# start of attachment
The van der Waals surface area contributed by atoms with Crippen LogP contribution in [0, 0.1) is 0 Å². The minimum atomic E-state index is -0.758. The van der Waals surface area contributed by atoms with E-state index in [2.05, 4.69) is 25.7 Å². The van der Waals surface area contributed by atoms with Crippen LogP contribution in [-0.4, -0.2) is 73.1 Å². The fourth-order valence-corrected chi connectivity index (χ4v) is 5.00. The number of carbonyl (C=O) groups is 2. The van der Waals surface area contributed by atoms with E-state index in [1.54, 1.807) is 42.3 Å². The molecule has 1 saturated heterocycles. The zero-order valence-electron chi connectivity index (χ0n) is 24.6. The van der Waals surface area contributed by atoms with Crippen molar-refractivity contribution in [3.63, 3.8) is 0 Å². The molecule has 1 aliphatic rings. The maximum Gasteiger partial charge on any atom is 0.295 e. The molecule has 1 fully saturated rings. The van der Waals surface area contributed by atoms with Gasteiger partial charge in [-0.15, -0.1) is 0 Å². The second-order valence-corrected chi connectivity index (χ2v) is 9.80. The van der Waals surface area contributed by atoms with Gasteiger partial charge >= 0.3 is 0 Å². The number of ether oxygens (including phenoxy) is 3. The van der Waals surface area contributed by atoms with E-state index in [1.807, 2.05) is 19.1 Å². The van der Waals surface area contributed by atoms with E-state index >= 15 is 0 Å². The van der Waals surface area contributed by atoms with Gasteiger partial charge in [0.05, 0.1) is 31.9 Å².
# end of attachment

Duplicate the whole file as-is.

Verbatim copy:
The van der Waals surface area contributed by atoms with Crippen LogP contribution in [0, 0.1) is 0 Å². The minimum atomic E-state index is -0.758. The van der Waals surface area contributed by atoms with E-state index in [2.05, 4.69) is 25.7 Å². The van der Waals surface area contributed by atoms with Crippen LogP contribution in [-0.4, -0.2) is 73.1 Å². The fourth-order valence-corrected chi connectivity index (χ4v) is 5.00. The number of carbonyl (C=O) groups is 2. The van der Waals surface area contributed by atoms with E-state index in [1.54, 1.807) is 42.3 Å². The molecule has 1 saturated heterocycles. The zero-order valence-electron chi connectivity index (χ0n) is 24.6. The van der Waals surface area contributed by atoms with Crippen molar-refractivity contribution in [3.63, 3.8) is 0 Å². The molecule has 1 aliphatic rings. The maximum Gasteiger partial charge on any atom is 0.295 e. The molecule has 1 fully saturated rings. The van der Waals surface area contributed by atoms with Gasteiger partial charge in [-0.15, -0.1) is 0 Å². The second-order valence-corrected chi connectivity index (χ2v) is 9.80. The van der Waals surface area contributed by atoms with Gasteiger partial charge >= 0.3 is 0 Å². The number of ether oxygens (including phenoxy) is 3. The van der Waals surface area contributed by atoms with E-state index in [1.807, 2.05) is 19.1 Å². The van der Waals surface area contributed by atoms with E-state index >= 15 is 0 Å². The van der Waals surface area contributed by atoms with Gasteiger partial charge in [0.05, 0.1) is 31.9 Å².